Openreach warns broadband investment means higher prices

Thu, February 8th, 2018

There has been talk of the necessity of upgrading the telecoms infrastructure

For some time now, there has been the talk of the necessity of upgrading the telecoms infrastructure to support faster broadband services via fibre optic cable. However, Openreach, the division of BT that maintains and owns the vast network of exchanges, cables and wiring that connect most homes, mobiles and business systems, has given warning that the billions needed to upgrade broadband services would have to be raised by increasing prices.

Openreach has disclosed the findings of an industry consultation it conducted, announcing that the cost of supplying new fibre optic cables that would deliver superfast broadband to some 10 million dwellings would lie between £3 billion and £6 billion. The company said that this expense would have to be spread across the customer base.

Openreach has also called for a telecoms policy that supports what the company is trying to achieve, and a regulatory framework that is encouraging to investors.

It is thought that Ofcom, the telecoms regulatory body, will not be able to follow through on its earlier plans to cap wholesale prices for the ultrafast broadband services that are already in place. It appears that price caps will have to be pushed aside to pay for the cost of upgrading the technology.

Ofcom had proposed caps on the wholesale prices of superfast broadband in early 2017. The proposal was met with anger by Openreach, which said that the company had not yet been able to make a decent return on its investments in broadband technology and business systems. Rival firms, such as Virgin Media, were not impressed with the Ofcom proposal either, as they were fearful of undercutting.

Clive Selley, the CEO of Openreach, said that a series of challenges lay ahead, during which his company would be struggling to formulate a business plan that would be workable and deliver fair results for all involved. He added that to help achieve this, the regulatory framework would have to be encouraging to investors. In addition, there would need to be agreement on how the huge costs of this massive undertaking in engineering could be recouped in a fair manner from all the parties which would later benefit from the technology upgrade.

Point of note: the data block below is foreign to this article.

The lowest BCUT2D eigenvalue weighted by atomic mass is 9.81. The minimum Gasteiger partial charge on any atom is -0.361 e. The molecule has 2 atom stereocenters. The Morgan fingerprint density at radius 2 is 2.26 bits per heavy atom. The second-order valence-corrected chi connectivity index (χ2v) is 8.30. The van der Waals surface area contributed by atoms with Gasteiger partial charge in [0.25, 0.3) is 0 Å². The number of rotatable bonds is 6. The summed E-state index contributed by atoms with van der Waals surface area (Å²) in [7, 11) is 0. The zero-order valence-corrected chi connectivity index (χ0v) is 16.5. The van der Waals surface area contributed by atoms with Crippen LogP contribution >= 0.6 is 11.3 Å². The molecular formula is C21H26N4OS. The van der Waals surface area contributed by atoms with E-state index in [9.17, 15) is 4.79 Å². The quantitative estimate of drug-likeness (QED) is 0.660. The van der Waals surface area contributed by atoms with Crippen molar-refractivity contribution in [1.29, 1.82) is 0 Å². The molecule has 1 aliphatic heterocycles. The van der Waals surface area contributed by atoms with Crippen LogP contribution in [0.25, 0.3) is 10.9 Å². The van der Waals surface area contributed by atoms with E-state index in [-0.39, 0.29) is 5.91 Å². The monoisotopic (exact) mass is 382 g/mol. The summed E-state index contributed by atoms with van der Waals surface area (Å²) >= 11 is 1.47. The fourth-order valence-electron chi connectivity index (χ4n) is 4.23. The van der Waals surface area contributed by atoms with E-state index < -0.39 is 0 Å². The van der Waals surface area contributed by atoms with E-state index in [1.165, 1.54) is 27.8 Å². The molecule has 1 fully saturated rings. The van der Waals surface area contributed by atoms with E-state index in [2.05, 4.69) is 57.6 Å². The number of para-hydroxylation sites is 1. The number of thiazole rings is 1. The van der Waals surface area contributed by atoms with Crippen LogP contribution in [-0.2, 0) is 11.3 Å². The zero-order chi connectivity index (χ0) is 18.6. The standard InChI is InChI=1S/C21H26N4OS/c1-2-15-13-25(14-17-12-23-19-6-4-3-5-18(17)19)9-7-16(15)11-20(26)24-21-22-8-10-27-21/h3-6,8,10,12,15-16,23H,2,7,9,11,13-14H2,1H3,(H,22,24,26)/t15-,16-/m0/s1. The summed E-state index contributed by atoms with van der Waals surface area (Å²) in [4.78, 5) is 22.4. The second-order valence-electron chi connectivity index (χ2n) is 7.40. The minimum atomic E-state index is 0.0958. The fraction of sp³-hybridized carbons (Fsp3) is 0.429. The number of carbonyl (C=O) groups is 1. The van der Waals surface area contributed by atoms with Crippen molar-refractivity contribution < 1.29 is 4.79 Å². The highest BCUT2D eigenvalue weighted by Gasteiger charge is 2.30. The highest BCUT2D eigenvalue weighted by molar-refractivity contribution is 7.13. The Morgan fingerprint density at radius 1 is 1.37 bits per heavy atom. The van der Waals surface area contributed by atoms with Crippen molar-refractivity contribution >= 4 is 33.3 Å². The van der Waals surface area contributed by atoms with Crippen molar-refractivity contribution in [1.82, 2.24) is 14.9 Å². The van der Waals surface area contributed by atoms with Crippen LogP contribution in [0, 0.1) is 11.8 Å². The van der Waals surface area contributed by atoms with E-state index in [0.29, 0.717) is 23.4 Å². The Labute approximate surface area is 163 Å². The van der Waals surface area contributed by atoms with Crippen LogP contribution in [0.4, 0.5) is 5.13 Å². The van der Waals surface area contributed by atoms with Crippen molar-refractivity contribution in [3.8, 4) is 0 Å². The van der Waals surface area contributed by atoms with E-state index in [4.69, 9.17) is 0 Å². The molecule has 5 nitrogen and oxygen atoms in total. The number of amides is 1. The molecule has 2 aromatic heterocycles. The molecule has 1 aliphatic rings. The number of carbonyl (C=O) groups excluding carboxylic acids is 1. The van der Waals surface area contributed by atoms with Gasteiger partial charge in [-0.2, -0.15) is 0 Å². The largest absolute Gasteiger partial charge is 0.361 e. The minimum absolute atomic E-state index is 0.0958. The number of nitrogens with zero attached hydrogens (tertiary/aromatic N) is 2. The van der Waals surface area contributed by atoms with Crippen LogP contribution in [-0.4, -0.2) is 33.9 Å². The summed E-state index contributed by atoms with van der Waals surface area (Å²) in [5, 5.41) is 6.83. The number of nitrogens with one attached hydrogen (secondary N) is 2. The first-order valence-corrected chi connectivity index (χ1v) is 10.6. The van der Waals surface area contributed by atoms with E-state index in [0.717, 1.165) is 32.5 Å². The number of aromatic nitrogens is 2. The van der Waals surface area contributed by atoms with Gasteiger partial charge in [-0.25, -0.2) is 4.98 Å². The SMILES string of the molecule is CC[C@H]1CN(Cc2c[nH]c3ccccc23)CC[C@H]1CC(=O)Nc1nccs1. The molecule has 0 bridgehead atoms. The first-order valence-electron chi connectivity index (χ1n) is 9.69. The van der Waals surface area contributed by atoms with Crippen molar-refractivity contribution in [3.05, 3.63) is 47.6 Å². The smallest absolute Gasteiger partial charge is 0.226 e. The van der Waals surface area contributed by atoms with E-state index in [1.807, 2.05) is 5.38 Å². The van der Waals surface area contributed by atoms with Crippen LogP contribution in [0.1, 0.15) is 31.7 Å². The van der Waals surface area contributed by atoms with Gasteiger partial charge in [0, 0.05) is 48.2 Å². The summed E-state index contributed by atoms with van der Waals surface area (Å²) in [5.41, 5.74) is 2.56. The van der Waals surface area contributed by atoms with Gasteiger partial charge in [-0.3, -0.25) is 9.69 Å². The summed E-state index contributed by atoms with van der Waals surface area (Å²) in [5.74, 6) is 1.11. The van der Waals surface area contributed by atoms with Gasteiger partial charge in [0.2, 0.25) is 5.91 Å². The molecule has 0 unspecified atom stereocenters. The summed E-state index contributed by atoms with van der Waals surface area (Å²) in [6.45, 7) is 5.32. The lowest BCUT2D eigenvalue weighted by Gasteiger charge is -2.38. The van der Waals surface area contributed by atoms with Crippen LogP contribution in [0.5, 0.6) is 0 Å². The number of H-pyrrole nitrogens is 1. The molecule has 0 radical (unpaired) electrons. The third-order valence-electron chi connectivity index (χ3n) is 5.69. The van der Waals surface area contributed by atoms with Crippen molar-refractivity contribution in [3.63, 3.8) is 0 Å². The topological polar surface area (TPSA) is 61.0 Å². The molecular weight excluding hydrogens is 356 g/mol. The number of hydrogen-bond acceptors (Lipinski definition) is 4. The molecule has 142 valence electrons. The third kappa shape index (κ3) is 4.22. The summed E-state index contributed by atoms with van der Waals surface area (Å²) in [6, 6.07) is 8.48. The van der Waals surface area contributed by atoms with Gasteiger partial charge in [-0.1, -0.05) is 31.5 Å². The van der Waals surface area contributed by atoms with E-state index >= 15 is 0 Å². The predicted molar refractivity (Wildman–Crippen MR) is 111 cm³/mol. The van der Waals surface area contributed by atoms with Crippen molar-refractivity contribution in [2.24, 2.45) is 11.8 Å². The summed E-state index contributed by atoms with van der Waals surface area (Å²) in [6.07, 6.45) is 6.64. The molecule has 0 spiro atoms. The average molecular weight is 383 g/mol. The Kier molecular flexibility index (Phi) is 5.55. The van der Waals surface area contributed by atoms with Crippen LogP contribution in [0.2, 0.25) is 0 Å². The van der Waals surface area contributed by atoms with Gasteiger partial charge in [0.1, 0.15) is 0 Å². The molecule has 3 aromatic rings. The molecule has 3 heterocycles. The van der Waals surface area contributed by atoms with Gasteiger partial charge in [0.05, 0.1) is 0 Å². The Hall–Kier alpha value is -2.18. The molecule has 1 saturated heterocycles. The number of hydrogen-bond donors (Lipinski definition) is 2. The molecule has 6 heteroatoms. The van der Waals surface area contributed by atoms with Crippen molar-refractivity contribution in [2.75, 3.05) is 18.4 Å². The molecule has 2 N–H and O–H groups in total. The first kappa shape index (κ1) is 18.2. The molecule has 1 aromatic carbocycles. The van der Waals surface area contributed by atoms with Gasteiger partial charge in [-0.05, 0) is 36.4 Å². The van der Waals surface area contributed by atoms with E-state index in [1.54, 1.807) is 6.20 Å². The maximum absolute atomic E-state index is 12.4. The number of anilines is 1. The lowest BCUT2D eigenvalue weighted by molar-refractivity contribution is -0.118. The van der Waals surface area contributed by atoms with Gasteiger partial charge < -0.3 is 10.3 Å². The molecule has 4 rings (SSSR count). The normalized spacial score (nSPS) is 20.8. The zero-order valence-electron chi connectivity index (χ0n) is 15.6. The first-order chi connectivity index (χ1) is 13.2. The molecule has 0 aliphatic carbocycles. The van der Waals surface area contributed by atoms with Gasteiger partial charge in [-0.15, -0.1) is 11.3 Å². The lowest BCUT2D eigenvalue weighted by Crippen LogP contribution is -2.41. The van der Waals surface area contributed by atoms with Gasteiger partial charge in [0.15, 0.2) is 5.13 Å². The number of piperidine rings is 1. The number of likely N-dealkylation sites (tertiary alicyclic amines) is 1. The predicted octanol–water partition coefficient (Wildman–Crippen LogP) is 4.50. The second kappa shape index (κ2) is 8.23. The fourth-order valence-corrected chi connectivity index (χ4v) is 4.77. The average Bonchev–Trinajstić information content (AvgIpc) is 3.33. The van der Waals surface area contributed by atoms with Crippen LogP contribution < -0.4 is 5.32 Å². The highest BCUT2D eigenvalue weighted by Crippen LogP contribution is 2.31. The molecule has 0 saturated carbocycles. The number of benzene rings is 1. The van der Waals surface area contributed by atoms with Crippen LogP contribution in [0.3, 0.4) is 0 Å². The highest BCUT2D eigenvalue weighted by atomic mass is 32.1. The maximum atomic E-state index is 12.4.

The government has urged Ofcom to reconsider its capping proposal, saying that it could discourage investment, and make the UK’s struggle to keep up with what the nation’s economic rivals were achieving even more difficult. All of the major countries in Europe already have more extensive fibre optic networks than the UK.

The Openreach industry consultation involved a number of broadband providers, such as TalkTalk, Vodafone and Sky. The move was part of Openreach’s attempts to smooth relationships with other elements of the industry, after Ofcom ordered BT and Openreach to separate in November 2016. In March 2017, BT agreed that Openreach would be separate companies. Openreach is accountable to telecoms providers and Ofcom.

Openreach also confirmed that other telecoms providers could, for the first time, invest in Openreach infrastructure. The benefits of this would include more agreeable terms for using the infrastructure that was put in place.

For more information contact Alex Phillips at alex@prstelecom.co.uk or on 07948 237 655

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